Book Report: What’s up with Eleanor?

51meTQ+nUJL._SX330_BO1,204,203,200_Eleanor Oliphant is Completely Fine

I listened to the brilliant reading by Cathleen McCarron of this brilliant book during walks and car rides this summer. (Thank you, Overdrive!) I found the damaged, habit-driven Eleanor utterly charming. Her very literal view of the world makes for some very humorous moments. Eleanor’s not crazy but the world certainly is. Besides, her strict adherence to routine has allowed her to keep memories of a horrendous childhood trauma at bay. However Raymond, her company’s nerdy IT guy, starts chipping away at those defenses and opens her to new experiences. Slowly. Gently.

Honeyman drops hints to Eleanor’s past throughout, but the whole truth isn’t revealed to the reader until it’s revealed to Eleanor. Perfection on a page. A lovely read and a reminder that everyday kindnesses can go a long way. Recommend.

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Book report: A kindness to those you leave behind

518O8BPzqEL._SY346_“A loved one wishes to inherit nice things from you. Not all things from you.”

This is a dear little book that has been making the rounds among my friends and acquaintances of a certain vintage. Many of us have begun downsizing, distributing, and divesting. My husband and I did so when we moved to a smaller house three years ago. Margareta Magnusson gives gentle tips for making the process easier and more pleasant. Her reasons are simple.

“I have death cleaned so many times for others, I’ll be damned if someone else has to death clean after me.”

“Do not ever imagine that anyone will wish—or be able—to schedule time off to take care of what you didn’t bother to take care of yourself. No matter how much they love you, don’t leave this burden to them.”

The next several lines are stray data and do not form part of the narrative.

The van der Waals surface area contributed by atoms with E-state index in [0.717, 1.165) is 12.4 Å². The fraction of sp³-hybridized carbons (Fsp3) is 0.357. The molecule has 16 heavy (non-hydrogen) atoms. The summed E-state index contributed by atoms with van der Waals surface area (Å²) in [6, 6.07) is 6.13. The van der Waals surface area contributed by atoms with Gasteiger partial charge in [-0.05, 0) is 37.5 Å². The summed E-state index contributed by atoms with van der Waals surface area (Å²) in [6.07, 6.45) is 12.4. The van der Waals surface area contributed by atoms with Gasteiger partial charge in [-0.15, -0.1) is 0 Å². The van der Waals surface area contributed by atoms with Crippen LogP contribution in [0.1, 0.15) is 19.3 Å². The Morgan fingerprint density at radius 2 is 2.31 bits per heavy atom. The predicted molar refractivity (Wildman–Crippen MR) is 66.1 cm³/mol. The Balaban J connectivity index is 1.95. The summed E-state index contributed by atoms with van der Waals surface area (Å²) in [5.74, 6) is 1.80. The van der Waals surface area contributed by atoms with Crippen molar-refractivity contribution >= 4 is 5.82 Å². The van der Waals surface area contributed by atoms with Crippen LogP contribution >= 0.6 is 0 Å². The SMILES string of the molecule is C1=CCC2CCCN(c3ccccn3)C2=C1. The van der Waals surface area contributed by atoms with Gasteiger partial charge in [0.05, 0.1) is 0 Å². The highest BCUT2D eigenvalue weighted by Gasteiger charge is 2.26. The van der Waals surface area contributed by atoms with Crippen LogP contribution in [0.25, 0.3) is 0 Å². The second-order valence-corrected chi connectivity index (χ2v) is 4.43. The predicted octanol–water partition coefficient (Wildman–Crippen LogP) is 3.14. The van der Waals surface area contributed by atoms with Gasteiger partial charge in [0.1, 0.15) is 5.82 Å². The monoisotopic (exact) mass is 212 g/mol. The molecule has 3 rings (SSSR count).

She recommends not starting with photographs or papers. Start with furniture and clothing. And invest in a shredder.

“In general, when death cleaning, size really matters. Start with large items in your home and finish with the small.”

“Now that I am the oldest person in my family, if I don’t know the names of the people in the photos, nobody else in the family is likely to. More work for the shredder.”

The best bit of advice is to ask yourself, “Will anyone I know be happier if I save this? If after a moment of reflection I can honestly answer no, then it goes into the hungry shredder, always waiting for paper to chew.”

This is not a sad book. Much of what Magnusson suggests reminds me of the common sense and generosity my family–including my half-Swedish mother–practiced. Share what you have with those who need it. Let your old things start new lives and form new memories with a new family.  It is a gentle, sometimes humorous reminder that someone will have to deal with all our stuff one day. If we love them, we should make it as easy as possible. Recommend.